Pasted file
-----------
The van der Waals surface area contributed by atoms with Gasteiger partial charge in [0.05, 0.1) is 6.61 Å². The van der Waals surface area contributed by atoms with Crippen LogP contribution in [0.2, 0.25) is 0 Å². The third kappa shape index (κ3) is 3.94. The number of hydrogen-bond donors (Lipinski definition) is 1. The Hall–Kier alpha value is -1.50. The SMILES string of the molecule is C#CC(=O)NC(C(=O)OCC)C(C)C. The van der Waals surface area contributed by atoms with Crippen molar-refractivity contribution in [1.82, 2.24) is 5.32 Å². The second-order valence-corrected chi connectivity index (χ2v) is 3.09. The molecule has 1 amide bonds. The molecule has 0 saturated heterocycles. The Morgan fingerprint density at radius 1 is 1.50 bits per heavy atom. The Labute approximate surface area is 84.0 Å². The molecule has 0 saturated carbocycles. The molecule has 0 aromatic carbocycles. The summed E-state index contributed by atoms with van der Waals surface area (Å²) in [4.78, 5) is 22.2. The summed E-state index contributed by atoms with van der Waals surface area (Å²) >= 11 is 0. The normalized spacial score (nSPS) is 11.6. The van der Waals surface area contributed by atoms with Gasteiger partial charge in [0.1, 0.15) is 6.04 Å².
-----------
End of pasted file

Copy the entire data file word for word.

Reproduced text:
The van der Waals surface area contributed by atoms with Gasteiger partial charge in [0.05, 0.1) is 6.61 Å². The van der Waals surface area contributed by atoms with Crippen LogP contribution in [0.2, 0.25) is 0 Å². The third kappa shape index (κ3) is 3.94. The number of hydrogen-bond donors (Lipinski definition) is 1. The Hall–Kier alpha value is -1.50. The SMILES string of the molecule is C#CC(=O)NC(C(=O)OCC)C(C)C. The van der Waals surface area contributed by atoms with Crippen molar-refractivity contribution in [1.82, 2.24) is 5.32 Å². The second-order valence-corrected chi connectivity index (χ2v) is 3.09. The molecule has 1 amide bonds. The molecule has 0 saturated heterocycles. The Morgan fingerprint density at radius 1 is 1.50 bits per heavy atom. The Labute approximate surface area is 84.0 Å². The molecule has 0 saturated carbocycles. The molecule has 0 aromatic carbocycles. The summed E-state index contributed by atoms with van der Waals surface area (Å²) in [4.78, 5) is 22.2. The summed E-state index contributed by atoms with van der Waals surface area (Å²) >= 11 is 0. The normalized spacial score (nSPS) is 11.6. The van der Waals surface area contributed by atoms with Gasteiger partial charge in [0.1, 0.15) is 6.04 Å².